Star Trek TAS: Season 1, Episode Four “The Lorelei Signal”

Stardate: 5483.7 (2269)
Original Air Date: September 29, 1973
Writer: Margaret Armen
Director: Hal Sutherland       

“What are you doing?”
“Taking command of this ship!”

Rating: 3 out of 5.

The Enterprise is en route to an unfamiliar sector of space where a series of earth ships have disappeared mysteriously over the last 150 years. Recent discussions with the Klingon and Romulan empires have revealed that a starship has disappeared precisely every 27.346 star years. Suddenly, the Enterprise receives a sub-space radio signal that sounds like a strange form of music, and Spock realizes the ship is being probed by the Taurean system which is located some ten or twenty lightyears away. The Enterprise heads toward the system at warp 7, arriving at the second planet in the Taurean System where Kirk, Spock, Bones, and Lt. Carver form a landing party to investigate the surface where an extraordinarily advanced civilization has been constructed.

However, Uhura begins to grow suspicious. She notices that all the men have been affected by the signals being emitted from this planet, and they begin having enticing hallucinations. Her readings of the planet also contradict what Spock is finding. While Scotty helms the ship, his mind also begins to drift away into a euphoric state as he sings an old traditional Welsh song “Yr Hufen Melyn” (“The Yellow Cream”). Thus, Uhura takes command of the ship.

Meanwhile on the planet’s surface, the landing party encounters a race of humanoid women led by Theela (Majel Barrett) who verbally communicates with their technology via tonal control (i.e. singing a musical note) and the women sedate the Enterprise crewmen using a powerful nectar causing weakness in men. Life-force transferring headbands are placed onto the heads of the crewmen which glow when the female Taureans are near. However, thanks to some quick thinking by Spock, the crew break out of imprisonment, and they are rescued by Uhura’s all-female rescue party, thanks to Spock’s ability to telepathically communicate with Nurse Chapel.

The headbands have each drained much of the life-force from the crewmen, their skin appears frail, wrinkled, and baggy, however they are able to be fully reconstructed via the Enterprise transporter. And in the end the crew are able to actually help the female Taureans –who were previously eternal prisoners unable to age or produce children. Much to their delight, the Enterprise promises to send another Federation ship to bring the female humanoids to a new planet where they may live normal lives.

My Thoughts on “The Lorelei Signal”

While it goes without saying that the animation is a bit stilted and choppy, thus far these episodes of TAS are still fun examples of classic Trek, perhaps this is owing to DC Fontana’s attention and care for the series. In “The Lorelei Signal,” we revisit a science fiction version of the sirens’ song which initially appeared in classical mythology (Homer’s Odyssey). I was particularly struck by the idea of tonal communication to access advanced alien machinery –a fascinating concept which will appear again in future iterations of Star Trek. This is also a great Uhura episode as she takes over command of the ship, and I should also note that TAS allows for some extraordinary set designs like the plant life on the surface of the second Taurean planet.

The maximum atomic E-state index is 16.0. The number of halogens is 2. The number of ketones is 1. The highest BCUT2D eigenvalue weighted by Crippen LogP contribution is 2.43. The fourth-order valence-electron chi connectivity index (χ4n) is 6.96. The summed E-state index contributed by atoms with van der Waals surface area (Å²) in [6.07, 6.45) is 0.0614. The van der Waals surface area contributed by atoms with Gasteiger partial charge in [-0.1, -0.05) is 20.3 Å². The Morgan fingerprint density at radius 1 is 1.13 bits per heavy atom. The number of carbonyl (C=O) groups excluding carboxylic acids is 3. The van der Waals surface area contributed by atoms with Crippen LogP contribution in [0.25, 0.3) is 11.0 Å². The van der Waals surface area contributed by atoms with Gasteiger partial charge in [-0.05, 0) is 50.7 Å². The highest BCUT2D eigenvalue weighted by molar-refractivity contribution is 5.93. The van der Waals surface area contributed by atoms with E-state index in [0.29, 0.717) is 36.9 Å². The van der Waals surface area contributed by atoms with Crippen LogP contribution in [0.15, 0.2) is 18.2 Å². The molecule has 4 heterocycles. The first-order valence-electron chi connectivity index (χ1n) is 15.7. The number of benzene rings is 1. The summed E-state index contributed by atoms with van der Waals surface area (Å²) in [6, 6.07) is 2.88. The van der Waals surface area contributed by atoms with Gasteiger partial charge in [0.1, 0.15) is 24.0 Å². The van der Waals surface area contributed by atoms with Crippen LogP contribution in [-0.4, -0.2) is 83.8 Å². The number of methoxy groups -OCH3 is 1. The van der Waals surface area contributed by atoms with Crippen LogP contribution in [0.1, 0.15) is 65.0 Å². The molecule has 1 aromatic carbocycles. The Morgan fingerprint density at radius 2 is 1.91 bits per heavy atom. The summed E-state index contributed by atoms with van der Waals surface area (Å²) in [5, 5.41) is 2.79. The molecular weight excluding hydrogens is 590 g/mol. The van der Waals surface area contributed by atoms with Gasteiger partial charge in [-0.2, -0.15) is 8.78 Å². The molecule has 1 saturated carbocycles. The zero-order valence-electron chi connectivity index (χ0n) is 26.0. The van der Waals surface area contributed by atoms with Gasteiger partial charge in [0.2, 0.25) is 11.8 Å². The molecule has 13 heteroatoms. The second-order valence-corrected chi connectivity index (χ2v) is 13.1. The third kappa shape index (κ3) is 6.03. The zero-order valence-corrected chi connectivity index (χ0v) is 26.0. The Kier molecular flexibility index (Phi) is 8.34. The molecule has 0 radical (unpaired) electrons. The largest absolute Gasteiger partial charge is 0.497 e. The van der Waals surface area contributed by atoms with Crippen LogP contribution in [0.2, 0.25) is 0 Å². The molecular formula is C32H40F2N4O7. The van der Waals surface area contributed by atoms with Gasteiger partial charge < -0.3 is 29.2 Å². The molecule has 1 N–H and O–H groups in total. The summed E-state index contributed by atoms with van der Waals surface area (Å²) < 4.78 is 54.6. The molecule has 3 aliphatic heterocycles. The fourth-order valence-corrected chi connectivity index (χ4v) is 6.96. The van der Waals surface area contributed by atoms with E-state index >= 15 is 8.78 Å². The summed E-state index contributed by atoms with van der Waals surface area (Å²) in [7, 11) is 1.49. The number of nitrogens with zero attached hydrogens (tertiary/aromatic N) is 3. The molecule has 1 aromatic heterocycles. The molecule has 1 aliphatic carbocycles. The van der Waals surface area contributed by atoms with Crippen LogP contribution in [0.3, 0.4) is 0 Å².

Margaret Armen (1921-2003) worked from home writing articles for various newspapers while raising her young son. She started writing for several television shows, especially westerns, before writing three episodes of Star Trek TOS: “The Gamesters of Triskelion,” “The Paradise Syndrome,” and “The Cloud Minders.” She also wrote two episodes of TAS “The Lorelei Signal” and “The Ambergris Element.” Armen was invited to write for TAS by DC Fontana.

Star Trek Trivia:

  • The title of this episode is a reference to an old Germanic legend (“The Legend of Lorelei”) and also it alludes to the mythological sirens in Homer’s Odyssey.
  • This episode was similar to treatment written by Gene Roddenberry for the Original Series entitled “The Venus Planet.”
  • In addition to her normal role as Nurse Chapel, Majel Barrett performed the voice of Theela, the head of the Taurean women.
  • Nichelle Nichols supplies the voice of security officer Lt. Davison in addition to that of Lt. Uhura.
  • James Doohan adds the voice of Lt. Carver to his usual role of Chief Engineer Scott.
  • This episode features an amusing sequence in which Doohan sings part of an old Welsh folk song, “Yr Hufen Melyn” (“The Yellow Cream”) as the Enterprise drifts by the planet, in a segment that lasts over half a minute.
  • Nichelle Nichols was apparently thrilled that Uhura was offered the chance to command the Enterprise in this episode.
  • This episode has one of the closest examples of “Beam me up, Scotty” –a phrase which Kirk never actually says. In this episode, he says, “Beam us up, Scotty.”
  • Director Hal Sutherland (1929-2014) directed all episodes of the first season of TAS. He gained early career recognition working on large Disney animation movies before switching to Filmation where he worked on TAS, as well as Flash Gordon, Batman, and Superman animated shows. Notably, pink is a recurring color in TAS. This is because Sutherland was colorblind and thought he was actually selecting the color grey.

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